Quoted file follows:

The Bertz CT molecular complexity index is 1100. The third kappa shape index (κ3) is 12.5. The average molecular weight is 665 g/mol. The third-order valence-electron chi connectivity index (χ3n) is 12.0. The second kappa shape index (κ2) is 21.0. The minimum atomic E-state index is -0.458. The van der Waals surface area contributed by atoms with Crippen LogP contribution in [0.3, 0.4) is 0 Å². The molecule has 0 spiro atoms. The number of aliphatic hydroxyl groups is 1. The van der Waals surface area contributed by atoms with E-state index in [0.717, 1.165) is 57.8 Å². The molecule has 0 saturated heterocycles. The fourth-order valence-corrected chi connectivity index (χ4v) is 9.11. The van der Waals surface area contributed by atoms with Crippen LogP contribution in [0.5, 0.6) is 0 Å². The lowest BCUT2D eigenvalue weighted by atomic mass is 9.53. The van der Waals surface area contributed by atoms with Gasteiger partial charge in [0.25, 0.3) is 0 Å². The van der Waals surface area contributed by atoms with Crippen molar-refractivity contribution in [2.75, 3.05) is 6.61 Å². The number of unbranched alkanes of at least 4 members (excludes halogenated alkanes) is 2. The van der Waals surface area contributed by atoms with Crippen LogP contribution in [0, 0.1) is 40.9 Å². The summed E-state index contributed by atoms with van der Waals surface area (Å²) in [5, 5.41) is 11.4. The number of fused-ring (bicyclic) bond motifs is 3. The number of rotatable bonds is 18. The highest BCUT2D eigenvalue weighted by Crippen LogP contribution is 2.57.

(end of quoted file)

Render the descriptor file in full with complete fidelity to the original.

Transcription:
The Bertz CT molecular complexity index is 1100. The third kappa shape index (κ3) is 12.5. The average molecular weight is 665 g/mol. The third-order valence-electron chi connectivity index (χ3n) is 12.0. The second kappa shape index (κ2) is 21.0. The minimum atomic E-state index is -0.458. The van der Waals surface area contributed by atoms with Crippen LogP contribution in [0.3, 0.4) is 0 Å². The molecule has 0 spiro atoms. The number of aliphatic hydroxyl groups is 1. The van der Waals surface area contributed by atoms with E-state index in [0.717, 1.165) is 57.8 Å². The molecule has 0 saturated heterocycles. The fourth-order valence-corrected chi connectivity index (χ4v) is 9.11. The van der Waals surface area contributed by atoms with Crippen LogP contribution in [0.5, 0.6) is 0 Å². The lowest BCUT2D eigenvalue weighted by atomic mass is 9.53. The van der Waals surface area contributed by atoms with Gasteiger partial charge in [0.25, 0.3) is 0 Å². The van der Waals surface area contributed by atoms with Crippen molar-refractivity contribution in [2.75, 3.05) is 6.61 Å². The number of unbranched alkanes of at least 4 members (excludes halogenated alkanes) is 2. The van der Waals surface area contributed by atoms with Crippen LogP contribution in [0, 0.1) is 40.9 Å². The summed E-state index contributed by atoms with van der Waals surface area (Å²) in [5, 5.41) is 11.4. The number of fused-ring (bicyclic) bond motifs is 3. The number of rotatable bonds is 18. The highest BCUT2D eigenvalue weighted by Crippen LogP contribution is 2.57.